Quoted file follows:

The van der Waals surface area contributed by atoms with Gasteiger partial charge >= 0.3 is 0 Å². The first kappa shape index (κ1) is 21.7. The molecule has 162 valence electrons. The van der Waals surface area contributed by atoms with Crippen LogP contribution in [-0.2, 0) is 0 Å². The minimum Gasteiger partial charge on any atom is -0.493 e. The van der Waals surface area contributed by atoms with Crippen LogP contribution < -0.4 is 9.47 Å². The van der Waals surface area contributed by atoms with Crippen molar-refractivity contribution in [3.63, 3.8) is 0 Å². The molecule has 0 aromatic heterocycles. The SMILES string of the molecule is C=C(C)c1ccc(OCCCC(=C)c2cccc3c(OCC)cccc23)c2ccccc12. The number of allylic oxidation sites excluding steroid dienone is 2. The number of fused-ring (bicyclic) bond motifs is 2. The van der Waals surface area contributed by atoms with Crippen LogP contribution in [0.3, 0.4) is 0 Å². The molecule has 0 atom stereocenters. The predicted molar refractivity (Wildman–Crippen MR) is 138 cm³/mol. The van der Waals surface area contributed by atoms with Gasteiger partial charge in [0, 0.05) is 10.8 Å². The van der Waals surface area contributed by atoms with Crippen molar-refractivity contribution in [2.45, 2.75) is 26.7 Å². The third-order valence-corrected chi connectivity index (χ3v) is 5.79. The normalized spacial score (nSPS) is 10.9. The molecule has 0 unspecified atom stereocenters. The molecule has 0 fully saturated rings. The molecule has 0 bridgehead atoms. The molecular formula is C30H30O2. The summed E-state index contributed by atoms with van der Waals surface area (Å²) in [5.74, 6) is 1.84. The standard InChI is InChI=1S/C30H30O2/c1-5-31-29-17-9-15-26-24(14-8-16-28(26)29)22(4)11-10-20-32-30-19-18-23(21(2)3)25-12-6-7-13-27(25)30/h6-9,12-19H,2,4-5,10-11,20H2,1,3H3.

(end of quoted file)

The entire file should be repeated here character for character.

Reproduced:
The van der Waals surface area contributed by atoms with Gasteiger partial charge >= 0.3 is 0 Å². The first kappa shape index (κ1) is 21.7. The molecule has 162 valence electrons. The van der Waals surface area contributed by atoms with Crippen LogP contribution in [-0.2, 0) is 0 Å². The minimum Gasteiger partial charge on any atom is -0.493 e. The van der Waals surface area contributed by atoms with Crippen LogP contribution < -0.4 is 9.47 Å². The van der Waals surface area contributed by atoms with Crippen molar-refractivity contribution in [3.63, 3.8) is 0 Å². The molecule has 0 aromatic heterocycles. The SMILES string of the molecule is C=C(C)c1ccc(OCCCC(=C)c2cccc3c(OCC)cccc23)c2ccccc12. The number of allylic oxidation sites excluding steroid dienone is 2. The number of fused-ring (bicyclic) bond motifs is 2. The van der Waals surface area contributed by atoms with Crippen LogP contribution in [0.3, 0.4) is 0 Å². The molecule has 0 atom stereocenters. The predicted molar refractivity (Wildman–Crippen MR) is 138 cm³/mol. The van der Waals surface area contributed by atoms with Gasteiger partial charge in [0, 0.05) is 10.8 Å². The van der Waals surface area contributed by atoms with Crippen molar-refractivity contribution in [2.45, 2.75) is 26.7 Å². The third-order valence-corrected chi connectivity index (χ3v) is 5.79. The normalized spacial score (nSPS) is 10.9. The molecule has 0 unspecified atom stereocenters. The molecule has 0 fully saturated rings. The molecule has 0 bridgehead atoms. The molecular formula is C30H30O2. The summed E-state index contributed by atoms with van der Waals surface area (Å²) in [5.74, 6) is 1.84. The standard InChI is InChI=1S/C30H30O2/c1-5-31-29-17-9-15-26-24(14-8-16-28(26)29)22(4)11-10-20-32-30-19-18-23(21(2)3)25-12-6-7-13-27(25)30/h6-9,12-19H,2,4-5,10-11,20H2,1,3H3.